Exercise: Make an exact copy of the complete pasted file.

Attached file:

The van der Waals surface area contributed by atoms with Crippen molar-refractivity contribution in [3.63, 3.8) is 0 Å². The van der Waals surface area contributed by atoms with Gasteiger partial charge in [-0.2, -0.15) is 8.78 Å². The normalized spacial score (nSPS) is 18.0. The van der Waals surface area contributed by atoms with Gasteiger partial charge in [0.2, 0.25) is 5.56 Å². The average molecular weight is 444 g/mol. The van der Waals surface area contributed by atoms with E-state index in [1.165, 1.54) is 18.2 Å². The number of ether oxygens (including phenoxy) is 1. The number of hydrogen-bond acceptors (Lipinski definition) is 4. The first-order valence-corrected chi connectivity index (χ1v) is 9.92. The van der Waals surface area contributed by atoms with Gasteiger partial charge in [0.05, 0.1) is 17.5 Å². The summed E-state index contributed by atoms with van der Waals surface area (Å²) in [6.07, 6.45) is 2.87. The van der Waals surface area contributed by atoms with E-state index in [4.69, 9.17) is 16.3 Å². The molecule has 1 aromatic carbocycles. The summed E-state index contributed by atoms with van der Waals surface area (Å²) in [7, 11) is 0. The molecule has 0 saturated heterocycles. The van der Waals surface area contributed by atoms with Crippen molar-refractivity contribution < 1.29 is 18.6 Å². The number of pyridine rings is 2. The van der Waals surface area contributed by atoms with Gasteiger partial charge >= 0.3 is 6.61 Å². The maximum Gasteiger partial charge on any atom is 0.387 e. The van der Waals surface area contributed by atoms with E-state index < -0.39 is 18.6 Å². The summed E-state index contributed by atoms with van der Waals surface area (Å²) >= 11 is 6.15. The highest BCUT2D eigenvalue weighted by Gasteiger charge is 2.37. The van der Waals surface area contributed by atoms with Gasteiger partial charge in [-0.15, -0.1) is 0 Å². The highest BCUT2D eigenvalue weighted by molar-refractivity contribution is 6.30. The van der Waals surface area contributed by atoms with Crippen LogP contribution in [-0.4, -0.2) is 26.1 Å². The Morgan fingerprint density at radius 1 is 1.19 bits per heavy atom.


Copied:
The van der Waals surface area contributed by atoms with Crippen molar-refractivity contribution in [3.63, 3.8) is 0 Å². The van der Waals surface area contributed by atoms with Gasteiger partial charge in [-0.2, -0.15) is 8.78 Å². The normalized spacial score (nSPS) is 18.0. The van der Waals surface area contributed by atoms with Gasteiger partial charge in [0.2, 0.25) is 5.56 Å². The average molecular weight is 444 g/mol. The van der Waals surface area contributed by atoms with E-state index in [1.165, 1.54) is 18.2 Å². The number of ether oxygens (including phenoxy) is 1. The number of hydrogen-bond acceptors (Lipinski definition) is 4. The first-order valence-corrected chi connectivity index (χ1v) is 9.92. The van der Waals surface area contributed by atoms with Gasteiger partial charge in [0.05, 0.1) is 17.5 Å². The summed E-state index contributed by atoms with van der Waals surface area (Å²) in [6.07, 6.45) is 2.87. The van der Waals surface area contributed by atoms with E-state index in [4.69, 9.17) is 16.3 Å². The molecule has 1 aromatic carbocycles. The summed E-state index contributed by atoms with van der Waals surface area (Å²) in [7, 11) is 0. The molecule has 0 saturated heterocycles. The van der Waals surface area contributed by atoms with Crippen molar-refractivity contribution < 1.29 is 18.6 Å². The number of pyridine rings is 2. The van der Waals surface area contributed by atoms with Gasteiger partial charge >= 0.3 is 6.61 Å². The maximum Gasteiger partial charge on any atom is 0.387 e. The van der Waals surface area contributed by atoms with E-state index < -0.39 is 18.6 Å². The summed E-state index contributed by atoms with van der Waals surface area (Å²) >= 11 is 6.15. The highest BCUT2D eigenvalue weighted by Gasteiger charge is 2.37. The van der Waals surface area contributed by atoms with Gasteiger partial charge in [-0.15, -0.1) is 0 Å². The highest BCUT2D eigenvalue weighted by molar-refractivity contribution is 6.30. The van der Waals surface area contributed by atoms with Crippen LogP contribution in [-0.4, -0.2) is 26.1 Å². The Morgan fingerprint density at radius 1 is 1.19 bits per heavy atom.